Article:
Kahului Harbor

The State of Hawaii Department of Transportation Harbors Division (DOT-HAR) is proceeding with implementation of improvements at Kahului Harbor, Maui, as outlined in the Kahului Commercial Harbor 2025 Master Plan, September 2000.

An Environmental Assessment was prepared to assess the potential for significant impacts by the proposed harbor improvements. The proposed construction, particularly dredging and in-water construction, may have direct or indirect impacts on marine biological communities or natural resources. In support of the EA, studies were conducted by the F&ES Department to address the potential for impacts to water quality, marine biological communities and natural marine resources in and adjacent to Kahului Harbor as a result of the proposed improvements.

The impact studies concluded that the potential for significant impacts to regional water quality and adjacent marine communities due to the proposed Kahului Harbor improvements is small. Water quality conditions within the harbor and in adjacent open coastal waters are influenced primarily by the input of nutrient-rich groundwater and the re-suspension of sediment by wave action.

Groundwater input occurs all along the coastline, but appears to be higher than usual in the southwest corner of the harbor. Lowered salinity values and high levels of dissolved nutrients in this area demonstrate the localized source. Water quality conditions within the harbor and nearby coastal waters reflect the simple physical mixing of the high nutrient groundwater with low nutrient coastal water.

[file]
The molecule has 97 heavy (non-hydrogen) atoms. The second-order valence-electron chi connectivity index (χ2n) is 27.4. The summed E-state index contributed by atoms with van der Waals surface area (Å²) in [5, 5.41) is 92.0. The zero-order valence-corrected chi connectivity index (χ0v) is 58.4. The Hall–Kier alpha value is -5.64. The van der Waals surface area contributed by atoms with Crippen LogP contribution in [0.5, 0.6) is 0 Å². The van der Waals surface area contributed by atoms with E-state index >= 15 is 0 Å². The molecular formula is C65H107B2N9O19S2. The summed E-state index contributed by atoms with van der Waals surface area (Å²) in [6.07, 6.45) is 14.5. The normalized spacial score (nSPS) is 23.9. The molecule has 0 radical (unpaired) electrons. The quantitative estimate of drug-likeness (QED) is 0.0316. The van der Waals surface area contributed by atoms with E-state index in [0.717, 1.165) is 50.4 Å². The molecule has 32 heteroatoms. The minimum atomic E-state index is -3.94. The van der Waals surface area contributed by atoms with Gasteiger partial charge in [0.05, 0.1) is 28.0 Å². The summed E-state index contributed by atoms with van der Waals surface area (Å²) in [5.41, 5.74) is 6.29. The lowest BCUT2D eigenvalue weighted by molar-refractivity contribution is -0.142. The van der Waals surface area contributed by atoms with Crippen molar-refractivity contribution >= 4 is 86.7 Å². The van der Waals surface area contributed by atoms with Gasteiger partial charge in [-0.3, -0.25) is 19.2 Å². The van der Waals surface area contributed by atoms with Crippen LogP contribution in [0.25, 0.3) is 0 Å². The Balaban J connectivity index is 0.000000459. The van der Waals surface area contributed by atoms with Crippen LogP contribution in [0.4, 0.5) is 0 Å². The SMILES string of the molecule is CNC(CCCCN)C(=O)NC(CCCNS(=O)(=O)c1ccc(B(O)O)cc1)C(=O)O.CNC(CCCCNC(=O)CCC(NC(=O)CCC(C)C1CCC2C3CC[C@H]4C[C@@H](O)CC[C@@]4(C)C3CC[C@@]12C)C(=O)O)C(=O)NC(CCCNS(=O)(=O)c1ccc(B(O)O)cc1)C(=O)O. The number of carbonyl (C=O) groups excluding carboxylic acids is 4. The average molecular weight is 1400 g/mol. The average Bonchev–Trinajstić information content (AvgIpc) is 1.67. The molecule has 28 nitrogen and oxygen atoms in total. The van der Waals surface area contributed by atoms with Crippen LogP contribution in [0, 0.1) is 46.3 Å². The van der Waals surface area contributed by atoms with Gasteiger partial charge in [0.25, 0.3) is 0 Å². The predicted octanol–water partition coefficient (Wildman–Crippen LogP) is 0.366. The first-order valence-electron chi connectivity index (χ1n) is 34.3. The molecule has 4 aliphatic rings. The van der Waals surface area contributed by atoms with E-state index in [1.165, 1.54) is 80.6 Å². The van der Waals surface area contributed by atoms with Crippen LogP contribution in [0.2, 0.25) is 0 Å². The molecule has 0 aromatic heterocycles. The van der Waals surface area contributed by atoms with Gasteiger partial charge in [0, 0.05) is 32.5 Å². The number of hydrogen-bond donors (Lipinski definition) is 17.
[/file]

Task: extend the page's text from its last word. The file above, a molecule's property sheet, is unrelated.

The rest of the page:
None of the proposed harbor improvements will alter the quality of groundwater entering coastal waters, or change the location of groundwater discharge.

While some sediment and turbidity may be generated by the proposed construction activities, its impact on water quality and marine communities will be small. Levels of suspended particulates in the waters of the harbor and adjacent coastal waters are primarily the result of re-suspension of bottom sediment by strong winds and/or wave action.

The harbor basin is characterized by a bottom comprised of sand and mud. Under strong trade winds, vertical mixing may bring fine sediment suspended near the bottom up into surface waters. Ship traffic, especially large ships with drafts approaching the harbor bottom depth, can re-suspend large amounts of sediment as they maneuver within the harbor.

Typical surf outside the harbor also keeps fine sediment particles suspended in a layer 1 to 2 meters in thickness above the bottom. Within this system of naturally-occurring high turbidity and suspended solids loads, the addition of small, localized sediment sources will have little incremental impact.